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Comes a Little Dog


by Adam Robinson


A LOVE STORY

by experimentalist,
Adam of Robinson;

also Technology Buyer;

of Baltimore, MD;

formerly of Milwaukee, WI;

NOT the author of L-SAT prep manuals;

(& on)

 

 

ME: I had an insane dog who followed me from room to room, stared at me with love, bit the faces of children, and died.

 

HOLMES: His dog barked through the 4th of July so loud we almost fell out of the boat trying to watch the firecrackers. His dog bit him in the face then.

 

DMITRI:
I liked his dog

She was great at fetch

Which helped a lot

As I was bad at catch

 

WOMAN, DURING DAYS OF OUR LIVES COMMERCIALS: Well . . . I hafta agree — that's an impossible situation for the man, but it's nobody's fawlt. He does need to be considerate of his wife, who probably, less be honest, doesn't even care if he slips out to the bar or whatnot, she could prolly use some alone time herself, but come the day he don't ask her permission, whatever — what? Oh, he had a beautiful dog that really loved him.  I always thought there was something weird about the dog, though, the way it sat at his feet and stared.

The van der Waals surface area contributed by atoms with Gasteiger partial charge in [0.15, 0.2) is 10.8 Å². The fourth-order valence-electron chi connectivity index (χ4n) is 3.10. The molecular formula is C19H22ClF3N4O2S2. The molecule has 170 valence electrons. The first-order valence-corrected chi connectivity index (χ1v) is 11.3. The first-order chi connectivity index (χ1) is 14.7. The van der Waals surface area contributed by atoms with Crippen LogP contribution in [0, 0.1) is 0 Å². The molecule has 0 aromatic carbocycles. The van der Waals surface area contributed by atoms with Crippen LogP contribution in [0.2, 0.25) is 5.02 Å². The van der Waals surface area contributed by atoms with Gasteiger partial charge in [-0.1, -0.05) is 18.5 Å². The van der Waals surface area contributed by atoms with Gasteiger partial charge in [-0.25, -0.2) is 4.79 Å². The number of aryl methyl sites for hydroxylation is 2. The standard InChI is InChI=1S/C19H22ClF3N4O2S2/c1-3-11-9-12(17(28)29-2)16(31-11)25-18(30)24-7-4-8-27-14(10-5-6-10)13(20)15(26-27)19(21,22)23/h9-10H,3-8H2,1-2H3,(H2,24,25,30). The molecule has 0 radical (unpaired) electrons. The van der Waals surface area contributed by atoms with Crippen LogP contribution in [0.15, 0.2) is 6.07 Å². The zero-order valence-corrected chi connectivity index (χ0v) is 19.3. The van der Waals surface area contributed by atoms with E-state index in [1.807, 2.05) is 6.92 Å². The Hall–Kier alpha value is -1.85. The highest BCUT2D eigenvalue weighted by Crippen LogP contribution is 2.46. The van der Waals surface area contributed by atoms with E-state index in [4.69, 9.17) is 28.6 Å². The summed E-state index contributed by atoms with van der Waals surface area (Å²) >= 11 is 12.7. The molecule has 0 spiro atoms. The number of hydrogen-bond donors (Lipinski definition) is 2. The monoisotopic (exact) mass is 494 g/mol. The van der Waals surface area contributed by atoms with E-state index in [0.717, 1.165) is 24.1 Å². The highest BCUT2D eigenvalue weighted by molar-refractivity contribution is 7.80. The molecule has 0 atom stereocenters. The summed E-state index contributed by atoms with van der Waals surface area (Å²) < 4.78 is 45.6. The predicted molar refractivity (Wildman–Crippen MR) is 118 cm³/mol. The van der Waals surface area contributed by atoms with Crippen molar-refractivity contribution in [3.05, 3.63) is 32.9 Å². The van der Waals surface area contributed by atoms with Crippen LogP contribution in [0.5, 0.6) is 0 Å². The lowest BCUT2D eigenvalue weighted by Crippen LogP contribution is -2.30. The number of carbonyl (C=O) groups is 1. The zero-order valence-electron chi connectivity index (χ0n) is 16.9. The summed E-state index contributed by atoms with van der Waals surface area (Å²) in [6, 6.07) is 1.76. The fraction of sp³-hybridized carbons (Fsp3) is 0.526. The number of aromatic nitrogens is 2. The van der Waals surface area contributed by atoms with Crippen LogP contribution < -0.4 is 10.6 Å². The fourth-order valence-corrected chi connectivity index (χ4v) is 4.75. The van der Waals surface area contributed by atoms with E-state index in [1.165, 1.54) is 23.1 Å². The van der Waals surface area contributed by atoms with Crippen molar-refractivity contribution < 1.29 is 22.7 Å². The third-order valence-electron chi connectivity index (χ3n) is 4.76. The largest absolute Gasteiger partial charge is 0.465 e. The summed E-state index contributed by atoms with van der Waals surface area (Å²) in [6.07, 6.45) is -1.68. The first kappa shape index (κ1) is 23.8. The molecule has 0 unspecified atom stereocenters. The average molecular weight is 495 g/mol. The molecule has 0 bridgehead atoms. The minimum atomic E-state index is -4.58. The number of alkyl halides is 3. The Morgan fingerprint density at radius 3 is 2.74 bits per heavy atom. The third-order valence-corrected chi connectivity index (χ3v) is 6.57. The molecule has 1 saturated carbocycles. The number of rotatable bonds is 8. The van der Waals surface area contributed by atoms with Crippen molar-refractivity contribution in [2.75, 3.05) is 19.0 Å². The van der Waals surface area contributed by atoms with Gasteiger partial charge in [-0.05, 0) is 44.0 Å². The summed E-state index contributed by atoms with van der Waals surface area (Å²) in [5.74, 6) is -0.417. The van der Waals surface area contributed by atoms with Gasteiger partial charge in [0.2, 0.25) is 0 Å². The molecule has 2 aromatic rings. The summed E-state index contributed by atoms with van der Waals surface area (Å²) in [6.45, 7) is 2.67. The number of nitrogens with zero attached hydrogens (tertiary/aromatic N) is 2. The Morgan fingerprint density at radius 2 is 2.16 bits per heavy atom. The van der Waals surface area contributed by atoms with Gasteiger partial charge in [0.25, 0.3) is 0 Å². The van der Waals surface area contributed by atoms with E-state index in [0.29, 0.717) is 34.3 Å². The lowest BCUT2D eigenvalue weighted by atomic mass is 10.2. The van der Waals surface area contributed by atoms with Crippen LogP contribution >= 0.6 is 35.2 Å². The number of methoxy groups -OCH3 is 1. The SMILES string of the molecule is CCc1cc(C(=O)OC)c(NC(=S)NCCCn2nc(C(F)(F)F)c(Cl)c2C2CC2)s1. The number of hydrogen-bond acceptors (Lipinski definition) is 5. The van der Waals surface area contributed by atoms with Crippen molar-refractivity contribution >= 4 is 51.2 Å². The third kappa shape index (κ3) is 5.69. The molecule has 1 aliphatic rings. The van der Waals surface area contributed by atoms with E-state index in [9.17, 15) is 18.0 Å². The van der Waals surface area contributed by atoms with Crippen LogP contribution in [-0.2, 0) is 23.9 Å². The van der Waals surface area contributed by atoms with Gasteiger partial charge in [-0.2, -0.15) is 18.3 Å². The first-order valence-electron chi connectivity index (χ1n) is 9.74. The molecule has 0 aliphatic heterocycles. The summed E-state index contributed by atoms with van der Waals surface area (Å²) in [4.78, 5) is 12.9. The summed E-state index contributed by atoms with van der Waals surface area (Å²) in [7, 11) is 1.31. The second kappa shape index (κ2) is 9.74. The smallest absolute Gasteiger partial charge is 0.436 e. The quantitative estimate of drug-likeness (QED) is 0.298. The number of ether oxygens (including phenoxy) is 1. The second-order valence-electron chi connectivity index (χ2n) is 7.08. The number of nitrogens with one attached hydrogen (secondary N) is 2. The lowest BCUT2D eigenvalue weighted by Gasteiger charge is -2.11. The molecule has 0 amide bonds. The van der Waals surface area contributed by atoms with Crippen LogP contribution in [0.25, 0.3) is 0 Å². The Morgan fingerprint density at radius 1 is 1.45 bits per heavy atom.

ME:
I wrote a poem, an anagram, for her:

Time

Holds

Ultimately

Nothing

Dear

Except

Reunion

Actually, I wrote dozens of them. That's one I remember.

 

STEPHANIE: My cat is just a little baby!

 

BARB: I was always more interested in boys that act like puppies, you know, who came loping up and you pet them a little and they're ever-faithful, hopeless, smitten.  So when he got his own dog I wasn't impressed. I figured he would be clueless about taking care of it.

 

ALLISON: When we picked her up at the humane society, next to her cage there was another dog, a thick-set husky with ground effects and a bandana looped around her neck.  Her name was Apple, and we joked that Apple was a lesbian and then we broke up and he moved and I hate him and he called me when his dog died and I hate him for that.

 

ME: Here, I wrote this poem, "Laps Like a Little Dog" --

on a spring day and dog walkers

we roll and cherish

 

of understanding like Laska's —

ended, unbegun


 

STEPHANIE: When his dog died he wept in bed for days. At the vet they let you hold your dead pet's remains, all floppy, and later that's the only thing you remember — the way the neck gave no support and the head drooped over your arm like you imagine and imagine and your muscles.

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